Pitch is everywhere…
How are pitch and melody related?
Last week you we explored the experience of sound, soundscapes, analysing and describing it. Was that also about music? The sounds around us everyday can have musical qualities, but are they actually music? What about, for example, birdsong… the relation of the notes produced when birds sing to measurable musical intervals was analysed in this article: Is birdsong music? It is one example of what could be a very controversial topic. As we know, many composers have included elements of birdsong in their works, from Haydn in his string quartet op.33 no.3 to Beethoven’s Pastoral Symphony where in the second movement the flute, oboe, and clarinet mimic the sounds of the nightingale, quail, and cuckoo. Read more about how composers used birdsong by listening to or reading the transcript of the lecture given by David Matthews in 2011 as a part of the City of London Festival. Photo: CC http://bit.ly/1oS41zv
However, there will always be people with opposing points of view. Neurologist Adam Tierney is quoted in this article Birdsong is not music after all saying “It doesn’t mean their song is meaningless…. it’s just not human song.”
1. Copy a bit of birdsong. It might only be a couple of seconds, as they are complicated little creatures, but have a go. What are the notes? Is it simple? Is there a structure? Does it follow any of your ‘musical’ expectations or conventions?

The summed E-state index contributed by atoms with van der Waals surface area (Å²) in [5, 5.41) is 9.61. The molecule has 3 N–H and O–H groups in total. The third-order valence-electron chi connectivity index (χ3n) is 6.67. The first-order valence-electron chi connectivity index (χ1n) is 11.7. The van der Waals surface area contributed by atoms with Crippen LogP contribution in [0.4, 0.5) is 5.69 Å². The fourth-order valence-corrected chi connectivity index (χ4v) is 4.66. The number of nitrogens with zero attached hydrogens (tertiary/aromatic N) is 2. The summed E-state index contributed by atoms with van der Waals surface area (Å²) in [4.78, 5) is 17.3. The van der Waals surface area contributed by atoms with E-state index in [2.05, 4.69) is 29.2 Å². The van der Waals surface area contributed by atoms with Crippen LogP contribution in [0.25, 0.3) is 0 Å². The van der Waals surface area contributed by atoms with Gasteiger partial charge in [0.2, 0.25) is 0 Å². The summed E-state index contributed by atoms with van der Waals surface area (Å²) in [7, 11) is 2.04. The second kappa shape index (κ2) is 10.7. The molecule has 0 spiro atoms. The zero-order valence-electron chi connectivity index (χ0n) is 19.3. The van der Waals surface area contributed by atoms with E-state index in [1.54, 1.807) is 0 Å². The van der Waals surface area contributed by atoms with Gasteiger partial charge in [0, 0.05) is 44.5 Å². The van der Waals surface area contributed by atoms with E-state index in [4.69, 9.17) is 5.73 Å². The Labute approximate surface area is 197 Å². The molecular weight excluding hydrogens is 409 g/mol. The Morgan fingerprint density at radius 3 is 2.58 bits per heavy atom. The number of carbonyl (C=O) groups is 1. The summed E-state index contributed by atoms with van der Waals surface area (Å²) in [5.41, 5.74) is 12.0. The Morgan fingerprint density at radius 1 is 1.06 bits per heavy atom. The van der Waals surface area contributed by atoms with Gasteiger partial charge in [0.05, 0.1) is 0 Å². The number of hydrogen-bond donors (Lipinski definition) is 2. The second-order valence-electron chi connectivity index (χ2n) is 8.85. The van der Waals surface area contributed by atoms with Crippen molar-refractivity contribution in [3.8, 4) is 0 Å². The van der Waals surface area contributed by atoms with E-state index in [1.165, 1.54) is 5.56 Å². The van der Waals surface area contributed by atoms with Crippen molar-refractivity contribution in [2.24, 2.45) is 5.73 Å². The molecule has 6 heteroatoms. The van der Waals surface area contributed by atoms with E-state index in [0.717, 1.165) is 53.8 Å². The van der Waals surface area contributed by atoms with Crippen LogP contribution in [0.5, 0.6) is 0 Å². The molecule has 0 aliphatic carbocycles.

2. Fake it. That’s right. Use the rules or the non rules that you discovered to fake some birdsong. Can you make a believable rendition that is just your own? …and how does it feel to do that? As always, write it down – tweet it, blog it, tag it. #MUS654 and comment on each other’s work. Let people know if their tweet sings a song.
Photo: CC licensed http://bit.ly/1BBfUmk
How is melody related to speech?
Task: Play me your story.
Take the opening few lines, or stanza of one of your favourite nursery rhymes and read it out. Record your voice and then:
Notate it – showing the musical notes’ pitch and values from your spoken word
Play it on your instrument
Share the sound recording of your voice + a screenshot of the musical notation. Note if there were any surprises? More or less melodic than you thought??
Zatorre and Baum have taken the time to analyse these differences in Western speech in their 2012 article: Musical melody and speech intonation: Singing a different tune
Across the globe there are different types of languages, and for cultures with melodic speech there are different considerations when putting speech to music. For example, in Mandarin the sound ‘ma’ can be said several different ways, and depending on the intonation (yes, really the pitch and shape of the ascending or descending pitch in that word) it means totally different things – in this case it can mean ‘mother’ or ‘horse’, and those are two not to mix up accidentally! We considers exactly how a melodic language is impacted when put to song in this article:
So what makes a melody?
Here’s what wikipedia says about it http://en.wikipedia.org/wiki/Melody
Within music, there have been various points of view and Mattheson (pictured below, CC licensed image) suggests four components of a good melody: facility, clarity, it must be flowing, and must have charm.